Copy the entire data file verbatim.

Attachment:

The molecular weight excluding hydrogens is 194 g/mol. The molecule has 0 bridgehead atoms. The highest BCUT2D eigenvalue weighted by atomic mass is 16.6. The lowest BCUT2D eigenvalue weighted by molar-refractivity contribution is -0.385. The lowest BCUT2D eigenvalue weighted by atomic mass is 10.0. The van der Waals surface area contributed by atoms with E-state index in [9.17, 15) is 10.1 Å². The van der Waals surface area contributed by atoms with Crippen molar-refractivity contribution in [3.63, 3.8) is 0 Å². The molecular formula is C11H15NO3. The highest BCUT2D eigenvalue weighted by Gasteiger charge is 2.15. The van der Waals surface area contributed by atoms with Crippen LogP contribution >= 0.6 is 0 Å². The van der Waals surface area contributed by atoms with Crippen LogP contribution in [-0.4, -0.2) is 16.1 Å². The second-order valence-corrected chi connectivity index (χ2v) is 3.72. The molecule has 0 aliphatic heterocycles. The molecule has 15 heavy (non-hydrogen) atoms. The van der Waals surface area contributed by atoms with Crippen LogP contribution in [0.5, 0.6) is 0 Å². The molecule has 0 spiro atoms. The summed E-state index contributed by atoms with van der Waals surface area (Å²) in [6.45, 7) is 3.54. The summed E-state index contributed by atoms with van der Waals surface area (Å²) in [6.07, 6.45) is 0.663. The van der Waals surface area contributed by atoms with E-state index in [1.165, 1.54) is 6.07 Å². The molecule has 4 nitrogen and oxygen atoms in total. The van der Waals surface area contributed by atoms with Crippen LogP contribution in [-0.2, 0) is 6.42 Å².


The molecular weight excluding hydrogens is 194 g/mol. The molecule has 0 bridgehead atoms. The highest BCUT2D eigenvalue weighted by atomic mass is 16.6. The lowest BCUT2D eigenvalue weighted by molar-refractivity contribution is -0.385. The lowest BCUT2D eigenvalue weighted by atomic mass is 10.0. The van der Waals surface area contributed by atoms with E-state index in [9.17, 15) is 10.1 Å². The van der Waals surface area contributed by atoms with Crippen molar-refractivity contribution in [3.63, 3.8) is 0 Å². The molecular formula is C11H15NO3. The highest BCUT2D eigenvalue weighted by Gasteiger charge is 2.15. The van der Waals surface area contributed by atoms with Crippen LogP contribution >= 0.6 is 0 Å². The van der Waals surface area contributed by atoms with Crippen LogP contribution in [-0.4, -0.2) is 16.1 Å². The second-order valence-corrected chi connectivity index (χ2v) is 3.72. The molecule has 0 aliphatic heterocycles. The molecule has 15 heavy (non-hydrogen) atoms. The van der Waals surface area contributed by atoms with Crippen LogP contribution in [0.5, 0.6) is 0 Å². The molecule has 0 spiro atoms. The summed E-state index contributed by atoms with van der Waals surface area (Å²) in [6.45, 7) is 3.54. The summed E-state index contributed by atoms with van der Waals surface area (Å²) in [6.07, 6.45) is 0.663. The van der Waals surface area contributed by atoms with E-state index in [1.165, 1.54) is 6.07 Å². The molecule has 4 nitrogen and oxygen atoms in total. The van der Waals surface area contributed by atoms with Crippen LogP contribution in [-0.2, 0) is 6.42 Å².